US President George W Bush for the first time publicly pressed China to hold talks with representatives of Tibet's spiritual leader after raising concerns over the bloody turmoil in the Himalayan territory.
Bush said after talks with Australian Prime Minister Kevin Rudd at the White House that he had told Chinese President Hu Jintao that it was in his country's interest that Beijing "sit down again with representatives of the Dalai Lama." He said that Washington "urged for restraint" from Beijing as it faced more than two weeks of the biggest protests against Chinese rule in Tibet in nearly 20 years.
Rudd, who spoke with Bush by his side, slammed "clear cut" human rights abuses in Tibet and also pressed the Chinese government to engage the Dalai Lama or his representatives in an "informal set of discussions."
"It's absolutely clear that there are human rights abuses in Tibet. That's clear cut. We need to be up front and absolutely straight about what's going on. Shouldn't shilly-shally about it," said the Australian premier, making his maiden trip abroad since sweeping to power in a November election landslide.
Beijing says rioters killed 18 innocent civilians and two police officers so far during the Tibetan protests.
But exiled Tibetan leaders have put the death toll from the Chinese crackdown at between 135 and 140, with another 1,000 people injured and many detained.
The protests began in Lhasa on March 10 to mark the anniversary of a failed 1959 uprising against Chinese rule in Tibet, an event that saw the Dalai Lama - who on Friday called again for talks with Beijing - to flee to India where he has since lived in exile.
Breaking his silence over the Tibetan crisis, Bush two days ago telephoned Hu and "pushed very hard" on the need for restraint in the violence as well as the need for consultation with representatives of the Dalai Lama, White House National Security Adviser Stephen Hadley had said.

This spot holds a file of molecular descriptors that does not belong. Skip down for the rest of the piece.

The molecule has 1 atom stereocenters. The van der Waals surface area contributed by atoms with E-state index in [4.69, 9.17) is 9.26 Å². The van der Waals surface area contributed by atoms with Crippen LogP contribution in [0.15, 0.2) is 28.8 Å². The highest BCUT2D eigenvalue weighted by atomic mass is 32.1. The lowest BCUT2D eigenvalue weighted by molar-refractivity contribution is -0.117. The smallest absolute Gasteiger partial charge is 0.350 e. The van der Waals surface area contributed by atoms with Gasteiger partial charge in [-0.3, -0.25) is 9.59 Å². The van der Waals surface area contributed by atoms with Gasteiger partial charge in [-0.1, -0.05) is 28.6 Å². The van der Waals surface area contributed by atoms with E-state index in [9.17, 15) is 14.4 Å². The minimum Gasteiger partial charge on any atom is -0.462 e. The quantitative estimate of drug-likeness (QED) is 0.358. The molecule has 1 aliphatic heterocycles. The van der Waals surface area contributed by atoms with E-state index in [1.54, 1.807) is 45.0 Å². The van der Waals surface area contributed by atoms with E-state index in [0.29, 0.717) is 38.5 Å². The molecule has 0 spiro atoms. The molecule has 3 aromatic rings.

Talks between the Chinese authorities and the Dalai Lama's envoys were suspended since the summer of last year.
Bush also "raised his concerns about the situation in Tibet" and called for "access for journalists and diplomats" in the mountainous territory, the White House had said.
The US leader however plans to attend the Beijing Olympics in August despite calls to world leaders to boycott the games opening ceremony.
China on Friday allowed the first foreign diplomats to visit Tibet following the deadly riots. Diplomats from 15 embassies, including those of the United States, Britain, France and Japan, are currently in the Tibetan capital Lhasa on a hastily arranged tour.
Hu said a dialogue could be held with the Dalai Lama if he stopped pushing for Tibetan independence, but the spiritual leader had emphasized repeatedly that he wanted only "meaningful autonomy" for his homeland. Rudd, who has pushed for closer relations with China under a foreign policy that differed from his predecessor John Howard, said the Tibet issue was "difficult" and "complex."
He said he would raise the issue with Hu when makes a visit to Beijing as part of his 17-day trip that began in Washington on Thursday.